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Climbing Photography

Ice and Mixed Climbing in Provo

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Nothing but focus for this pro.

January 20, 2013

Over the weekend I was able to get out twice for some climbing.  First was on Saturday over at the Great White Icicle (WI3) with KP.  It was a nice climb, we were lucky in that there was only a party TRing the first pitch and another party well up the route so we had the first pitch to ourselves.  I’ll call it the first pitch but it is probably 300 ft long, only half of which is on low angle ice, the rest is snow.  From the big ledge we roped up and went up the second and third pitches in one long haul.  I didn’t time it but it was one of the quicker ascents for me.  I won’t be breaking any records by any means but it’ll be interesting to see how long it normally takes to do this over climbed gem within minutes of Salt Lake.

Sunday was the bigger day.  I had the opportunity to climb with a bunch of new folks from work or at least related to work.  Two were from Europe, Saskia and Thomas, and the others, Jonathan aka JT, and Doug are SLC folks.  Along with JT or perhaps the other way around was Brittany, badass pro climber girl.

The infamous valley inversion is in full effect here in the Wasatch.  This interesting phenomenon occurs when there is a high pressure parked in the area.  For reasons I have yet to look up fully, cold temps settle into the valley bottom, hence the name and nothing unusual there, but the lack of moving air traps all kinds of smog and pollution all along the Wasatch Front.  Thus a icky nasty layer chokes the valley while the mountains are clear and warm.  It is shocking how thick it is, it is not uncommon to only barely be able to make out the mountains from my house.  Normally they are bigger than life looming at the edge of town.  Here’s an interesting site that has more info on the subject as well as some pictures.  Going to Provo Canyon we were able to escape the smog for most of the day, though it did creep up as the day went on.

 

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Crampon fitting by the best in the business.

 

The objective for the day was low commitment and fun.  Saskia had never climbed ice and Thomas had taken a long break from climbing ice.  Doug teamed up with Thomas to set up a great long pitch of WI4 next to Bridal Veil Falls.  KP and I helped Saskia up a steep, hooked out, and short pitch of WI4 on White Nightmare.  Joining us there were JT and Brittany.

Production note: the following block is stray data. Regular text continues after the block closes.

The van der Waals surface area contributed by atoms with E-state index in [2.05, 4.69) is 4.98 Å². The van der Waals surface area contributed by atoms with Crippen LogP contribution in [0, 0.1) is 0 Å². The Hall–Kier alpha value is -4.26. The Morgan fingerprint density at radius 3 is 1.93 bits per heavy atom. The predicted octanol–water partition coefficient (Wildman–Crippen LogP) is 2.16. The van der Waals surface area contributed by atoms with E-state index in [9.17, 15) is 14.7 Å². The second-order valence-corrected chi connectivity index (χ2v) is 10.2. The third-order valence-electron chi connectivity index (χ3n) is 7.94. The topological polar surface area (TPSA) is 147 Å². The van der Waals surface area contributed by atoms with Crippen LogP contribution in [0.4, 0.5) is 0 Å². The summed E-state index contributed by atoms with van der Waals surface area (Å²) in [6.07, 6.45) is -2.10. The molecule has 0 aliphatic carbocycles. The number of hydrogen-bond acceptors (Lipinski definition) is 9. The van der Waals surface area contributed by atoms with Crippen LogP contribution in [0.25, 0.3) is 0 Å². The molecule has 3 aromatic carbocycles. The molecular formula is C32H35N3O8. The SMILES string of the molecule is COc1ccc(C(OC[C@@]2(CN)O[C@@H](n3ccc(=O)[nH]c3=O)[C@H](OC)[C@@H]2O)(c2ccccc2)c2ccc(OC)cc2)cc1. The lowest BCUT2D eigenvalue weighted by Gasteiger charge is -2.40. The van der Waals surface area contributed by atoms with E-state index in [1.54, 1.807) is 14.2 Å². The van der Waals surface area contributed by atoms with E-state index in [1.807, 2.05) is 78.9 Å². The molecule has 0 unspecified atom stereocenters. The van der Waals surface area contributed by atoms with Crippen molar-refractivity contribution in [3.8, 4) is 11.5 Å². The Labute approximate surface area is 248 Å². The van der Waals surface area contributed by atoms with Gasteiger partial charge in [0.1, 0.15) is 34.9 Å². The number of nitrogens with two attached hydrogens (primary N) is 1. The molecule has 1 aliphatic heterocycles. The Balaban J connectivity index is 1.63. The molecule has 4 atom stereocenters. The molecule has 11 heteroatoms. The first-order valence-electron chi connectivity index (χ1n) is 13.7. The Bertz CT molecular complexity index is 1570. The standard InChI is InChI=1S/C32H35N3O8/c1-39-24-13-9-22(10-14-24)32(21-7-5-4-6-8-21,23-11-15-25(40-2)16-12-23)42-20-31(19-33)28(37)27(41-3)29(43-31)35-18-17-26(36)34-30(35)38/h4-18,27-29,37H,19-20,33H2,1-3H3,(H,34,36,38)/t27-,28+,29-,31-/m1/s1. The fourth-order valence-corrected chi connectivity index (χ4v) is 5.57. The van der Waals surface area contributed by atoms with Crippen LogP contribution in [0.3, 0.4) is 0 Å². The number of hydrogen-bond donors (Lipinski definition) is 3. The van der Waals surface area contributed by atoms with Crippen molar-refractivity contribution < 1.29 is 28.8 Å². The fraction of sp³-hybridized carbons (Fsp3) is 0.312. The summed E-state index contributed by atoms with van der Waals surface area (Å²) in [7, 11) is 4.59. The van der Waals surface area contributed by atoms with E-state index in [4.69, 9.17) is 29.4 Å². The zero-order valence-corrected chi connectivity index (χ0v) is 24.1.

Top ropes were swapped and everyone got some good pitches in.  JT and Brittany were motivated and so JT geared up for a mixed route that leads into the first pitch of White Nightmare.  I got into position near the belay on the route so I could get some shots of him leading the route.  A few of them came out pretty good I think.  Brittany then did the route after pulling the rope.

I haven’t done much mixed climbing myself and it was great to watch some good climbers working their way up the rock twisting and torquing the tools into little cracks and slots.  With the rope up for a TR again I gave it a go and amazed myself sending it on the first go.  Top rope of course, but still pretty cool.

 

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Tag team on mixed routes, Doug on right and Jonathan on left.

 

Moving around the corner to a fully dry-tooling route I got to see some impressive moves on a route JT was doing, including a decent little whipper.  The route next to it wasn’t quite as hard, only M7.  I got on this one, again TR, and was able to get up but not without a couple hangs.  It is amazing how pumped you can get when every hold is a jug.  The overhanging rock and the lack of really positive feet contribute quite a bit.  I loved the dry-tooling though.  It is really interesting the angles, camming, torquing, and slotting that can be done with an ice tool.  While my leashless climbing on ice has translated to only a few hand matches, dry-tooling is made for leashless tools and switching hands is necessary to get to the next hold.  Holds become the tiniest ledges and slots that could never be big enough for fingers.  Very neat experience, and one I’m sure I’ll be doing again soon.